Mia Price is a lightning addict. She’s survived countless strikes, but her craving to connect to the energy in storms endangers her life and the lives of those around her.
Los Angeles, where lightning rarely strikes, is one of the few places Mia feels safe from her addiction. But when an earthquake devastates the city, her haven is transformed into a minefield of chaos and danger. The beaches become massive tent cities. Downtown is a crumbling wasteland, where a traveling party moves to a different empty building each night, the revelers drawn to the destruction by a force they cannot deny. Two warring cults rise to power, and both see Mia as the key to their opposing doomsday prophecies. They believe she has a connection to the freak electrical storm that caused the quake, and to the far more devastating storm that is yet to come.
Mia wants to trust the enigmatic and alluring Jeremy when he promises to protect her, but she fears he isn’t who he claims to be. In the end, the passion and power that brought them together could be their downfall. When the final disaster strikes, Mia must risk unleashing the full horror of her strength to save the people she loves, or lose everything
First - lets give some cover love!
I think I am coming off the dystopia trend. While I thought the premise of the book, it taking place while the Apocalypse was happening or going to happen, and the influence of religion on the subject, the book, overall, did not move at a fast enough pace for me. I found Mia to be a really loyal and family oriented character. She clearly loves her mother who is suffering and is trying to keep it together for her younger brother.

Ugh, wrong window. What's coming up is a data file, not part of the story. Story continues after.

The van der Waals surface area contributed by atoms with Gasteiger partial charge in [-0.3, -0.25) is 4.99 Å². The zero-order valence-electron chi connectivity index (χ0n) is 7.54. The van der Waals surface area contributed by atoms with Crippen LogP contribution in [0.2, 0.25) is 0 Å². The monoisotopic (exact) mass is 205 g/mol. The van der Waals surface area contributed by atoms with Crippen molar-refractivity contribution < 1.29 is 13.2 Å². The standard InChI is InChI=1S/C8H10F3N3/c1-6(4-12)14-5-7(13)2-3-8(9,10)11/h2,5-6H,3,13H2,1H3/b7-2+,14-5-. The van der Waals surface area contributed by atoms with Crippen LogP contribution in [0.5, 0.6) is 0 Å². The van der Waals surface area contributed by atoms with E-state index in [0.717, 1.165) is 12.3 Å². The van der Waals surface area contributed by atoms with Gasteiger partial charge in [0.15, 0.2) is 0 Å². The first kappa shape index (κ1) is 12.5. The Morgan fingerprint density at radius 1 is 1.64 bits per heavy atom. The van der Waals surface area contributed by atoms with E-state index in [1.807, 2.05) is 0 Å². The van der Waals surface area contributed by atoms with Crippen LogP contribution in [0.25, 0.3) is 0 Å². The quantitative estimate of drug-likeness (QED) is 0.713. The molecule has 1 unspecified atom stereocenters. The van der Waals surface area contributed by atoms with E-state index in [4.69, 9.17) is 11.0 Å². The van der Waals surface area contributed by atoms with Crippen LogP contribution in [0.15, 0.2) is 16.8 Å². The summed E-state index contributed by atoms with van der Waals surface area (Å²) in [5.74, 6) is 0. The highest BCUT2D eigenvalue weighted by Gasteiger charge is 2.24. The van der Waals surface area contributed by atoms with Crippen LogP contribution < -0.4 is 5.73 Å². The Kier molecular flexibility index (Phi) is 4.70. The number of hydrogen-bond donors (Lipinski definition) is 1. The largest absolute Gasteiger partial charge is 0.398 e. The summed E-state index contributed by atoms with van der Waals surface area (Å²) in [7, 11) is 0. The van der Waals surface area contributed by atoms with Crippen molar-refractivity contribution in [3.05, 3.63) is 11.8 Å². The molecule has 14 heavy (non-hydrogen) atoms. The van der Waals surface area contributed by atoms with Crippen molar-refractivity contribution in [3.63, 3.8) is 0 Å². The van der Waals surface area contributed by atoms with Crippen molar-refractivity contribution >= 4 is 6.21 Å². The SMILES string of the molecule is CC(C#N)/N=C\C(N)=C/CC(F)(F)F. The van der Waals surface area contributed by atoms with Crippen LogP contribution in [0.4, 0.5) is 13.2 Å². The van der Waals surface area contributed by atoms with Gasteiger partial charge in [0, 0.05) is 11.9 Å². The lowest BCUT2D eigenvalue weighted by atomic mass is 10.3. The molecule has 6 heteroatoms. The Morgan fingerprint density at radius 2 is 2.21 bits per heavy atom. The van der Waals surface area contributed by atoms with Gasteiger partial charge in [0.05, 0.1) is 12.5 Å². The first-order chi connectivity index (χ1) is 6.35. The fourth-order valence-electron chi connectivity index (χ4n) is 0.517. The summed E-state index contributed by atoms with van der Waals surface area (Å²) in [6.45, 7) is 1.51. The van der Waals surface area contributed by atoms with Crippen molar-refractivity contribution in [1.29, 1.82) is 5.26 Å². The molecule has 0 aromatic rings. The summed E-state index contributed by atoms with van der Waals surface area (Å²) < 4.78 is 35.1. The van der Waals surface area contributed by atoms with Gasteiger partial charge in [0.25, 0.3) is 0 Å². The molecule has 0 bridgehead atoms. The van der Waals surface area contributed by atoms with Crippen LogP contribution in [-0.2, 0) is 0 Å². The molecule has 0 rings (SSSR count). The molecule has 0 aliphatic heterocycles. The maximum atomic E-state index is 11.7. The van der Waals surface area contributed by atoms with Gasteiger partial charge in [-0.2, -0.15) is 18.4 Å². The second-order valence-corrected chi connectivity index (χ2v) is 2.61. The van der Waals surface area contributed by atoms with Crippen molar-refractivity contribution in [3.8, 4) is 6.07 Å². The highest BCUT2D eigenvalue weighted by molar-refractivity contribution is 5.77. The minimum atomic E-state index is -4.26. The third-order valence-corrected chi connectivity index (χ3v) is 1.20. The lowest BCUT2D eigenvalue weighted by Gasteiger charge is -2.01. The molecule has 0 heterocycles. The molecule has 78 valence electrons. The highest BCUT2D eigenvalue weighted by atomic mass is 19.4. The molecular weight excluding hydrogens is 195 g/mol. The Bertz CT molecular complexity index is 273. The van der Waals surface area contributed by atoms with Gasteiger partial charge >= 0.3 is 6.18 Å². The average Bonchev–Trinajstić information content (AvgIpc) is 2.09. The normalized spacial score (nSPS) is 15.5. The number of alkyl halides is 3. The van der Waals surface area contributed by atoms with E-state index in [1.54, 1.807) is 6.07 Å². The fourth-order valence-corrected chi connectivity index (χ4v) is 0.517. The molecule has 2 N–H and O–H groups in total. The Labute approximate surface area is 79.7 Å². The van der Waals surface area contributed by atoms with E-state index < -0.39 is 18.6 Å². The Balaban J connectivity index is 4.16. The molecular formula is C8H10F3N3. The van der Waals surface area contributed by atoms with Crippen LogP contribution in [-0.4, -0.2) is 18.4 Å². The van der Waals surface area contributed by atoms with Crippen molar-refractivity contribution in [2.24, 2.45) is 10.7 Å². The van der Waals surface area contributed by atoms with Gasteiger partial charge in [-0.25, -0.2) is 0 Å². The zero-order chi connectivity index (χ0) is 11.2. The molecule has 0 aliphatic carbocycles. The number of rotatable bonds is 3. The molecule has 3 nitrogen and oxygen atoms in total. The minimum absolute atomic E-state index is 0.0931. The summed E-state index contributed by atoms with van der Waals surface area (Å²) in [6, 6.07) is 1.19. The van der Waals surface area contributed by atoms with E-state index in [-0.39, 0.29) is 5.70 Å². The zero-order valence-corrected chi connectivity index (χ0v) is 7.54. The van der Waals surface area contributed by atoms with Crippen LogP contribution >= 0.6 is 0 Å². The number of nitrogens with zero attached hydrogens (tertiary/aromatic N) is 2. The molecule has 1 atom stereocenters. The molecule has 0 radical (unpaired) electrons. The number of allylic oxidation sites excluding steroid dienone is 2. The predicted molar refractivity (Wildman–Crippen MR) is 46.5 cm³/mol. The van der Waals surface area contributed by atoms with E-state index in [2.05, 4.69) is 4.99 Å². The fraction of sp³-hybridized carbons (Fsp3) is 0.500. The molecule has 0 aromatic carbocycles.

She's got a lot on her plate, personally, and then you add in that her city is in shambles and ruins? Yeah, the girl has got it tough.
Jeremy was not as captivating as I wanted him to be. While he played the part of the crush, he didn't protect her as much as I needed him to and he wasn't all that bad ass. Yes - people - I love the bad ass, somewhat of a jerk guy. Jeremy's awfully nice. Some of you are going to fall in love with him.
I always find religion, and the way people interpret and can form it into a big problem, fascinating. I use religion in my sequel of the The Owens Legacy, because religion strikes a cord with people. It's one of those topics. What's that advice people give? Never talk money, sports, and religion in a bar. People always get fired up. Struck, by no means is controversial, but it pulls in religion well. There are two groups of people in this novel, the believers who follow the profit a very persuasive televangelist (perfect for people who are afraid during the Apocalypse) and the seekers people who, I think wanted the same as the believers, but did not go about it the most pure fashion.